REVIEW: THE PHANTOM OF THE OPERA (Her Majesty’s Theatre)

‘The Brilliant Original’ have been words associated with the West End production of The Phantom Of The Opera for almost forty years. But now that accolade has gone after the production was closed due to coronavirus and producers decided it was time for a little freshening up of the show.

I don’t know the musical well enough to comment on all of the differences between this new production and the original and unless you are a die hard ‘phan’ of the show, you probably won’t notice too much has changed either. But one question I can answer is ‘does it still send adrenaline coursing through your veins when the overture starts and the famous chandelier rises’?

For me, sadly not. The whole thing just feels flat. Yes, we all know that the live orchestra has been hugely cut in numbers and replaced with some pre-recorded instruments but is that something you would notice as an audience member if you didn’t know? I doubt it. So what has changed to make the show lose its magic? I couldn’t put my finger on it.

The cast were all wonderful with Killian Donnelly showing his diverse acting and singing talent in the role of the Phantom. Every show I have seen him in from The Commitments to Memphis and Kinky Boots, he has never been typecast as one particular character and is wonderfully versatile. Lucy St Louis is a wonderfully vulnerable Christine and Rhys Whitfield is a very likeable Raoul. Saori Oda steals the show for me as Carlotta, bringing huge amounts of fun to the role and Francesca Ellis, as Madame Giry, also stands out for her performance.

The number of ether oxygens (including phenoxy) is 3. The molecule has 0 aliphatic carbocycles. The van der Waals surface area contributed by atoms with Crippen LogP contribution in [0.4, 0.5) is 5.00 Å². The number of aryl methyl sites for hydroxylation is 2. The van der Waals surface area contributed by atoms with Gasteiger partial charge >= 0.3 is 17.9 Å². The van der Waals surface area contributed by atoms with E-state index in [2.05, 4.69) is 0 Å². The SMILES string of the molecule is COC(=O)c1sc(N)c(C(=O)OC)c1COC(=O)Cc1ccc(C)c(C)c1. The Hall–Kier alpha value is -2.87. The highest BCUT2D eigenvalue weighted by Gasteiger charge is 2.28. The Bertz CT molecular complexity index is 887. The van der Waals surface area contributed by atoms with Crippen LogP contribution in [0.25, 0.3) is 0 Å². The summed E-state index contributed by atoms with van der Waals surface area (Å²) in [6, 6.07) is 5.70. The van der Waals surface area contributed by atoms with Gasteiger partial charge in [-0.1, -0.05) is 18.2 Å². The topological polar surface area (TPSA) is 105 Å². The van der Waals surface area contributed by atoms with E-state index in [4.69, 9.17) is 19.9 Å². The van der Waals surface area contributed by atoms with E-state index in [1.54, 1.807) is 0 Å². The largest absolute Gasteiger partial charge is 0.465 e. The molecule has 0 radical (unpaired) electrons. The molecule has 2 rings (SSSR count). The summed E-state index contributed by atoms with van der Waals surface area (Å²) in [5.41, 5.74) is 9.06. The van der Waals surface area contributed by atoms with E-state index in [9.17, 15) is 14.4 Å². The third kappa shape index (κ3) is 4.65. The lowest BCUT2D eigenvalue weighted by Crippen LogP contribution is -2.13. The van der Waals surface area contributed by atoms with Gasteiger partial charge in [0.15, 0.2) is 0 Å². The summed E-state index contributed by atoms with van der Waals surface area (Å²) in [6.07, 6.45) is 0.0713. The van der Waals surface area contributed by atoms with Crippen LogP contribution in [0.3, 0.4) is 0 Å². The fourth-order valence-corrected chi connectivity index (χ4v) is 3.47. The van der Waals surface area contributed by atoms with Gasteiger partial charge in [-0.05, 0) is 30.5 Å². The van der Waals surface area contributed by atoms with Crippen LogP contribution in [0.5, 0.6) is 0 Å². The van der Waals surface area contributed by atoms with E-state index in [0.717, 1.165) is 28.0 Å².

The Phantom of the Opera tells the story of a man who haunts an old Paris theatre and lives in a lair underneath the building. So long as the theatre owners pay him what he asks each month and obeys any orders he gives, then all will be fine. But when new owners take over, they are less than enthusiastic about pandering to the demands of the Phantom and things start to go wrong. In the meantime, the Phantom has taken a young performer, Christine, under his wing and tutors her in singing. He becomes obsessed with her and wants them to be together, leaving her in a love triangle and having to make a very big decision.

The Phantom of the Opera is an Andrew Lloyd Webber classic that is sure to continue to appeal to tourists visiting London but whilst I have always enjoyed going to experience the live stage show every couple of years, something has changed for me and I didn’t get those spine tingling feelings I used to. I think I’ll stick to watching the 25th Anniversary show on TV in future.

★★★

Reviewed by West End Wilma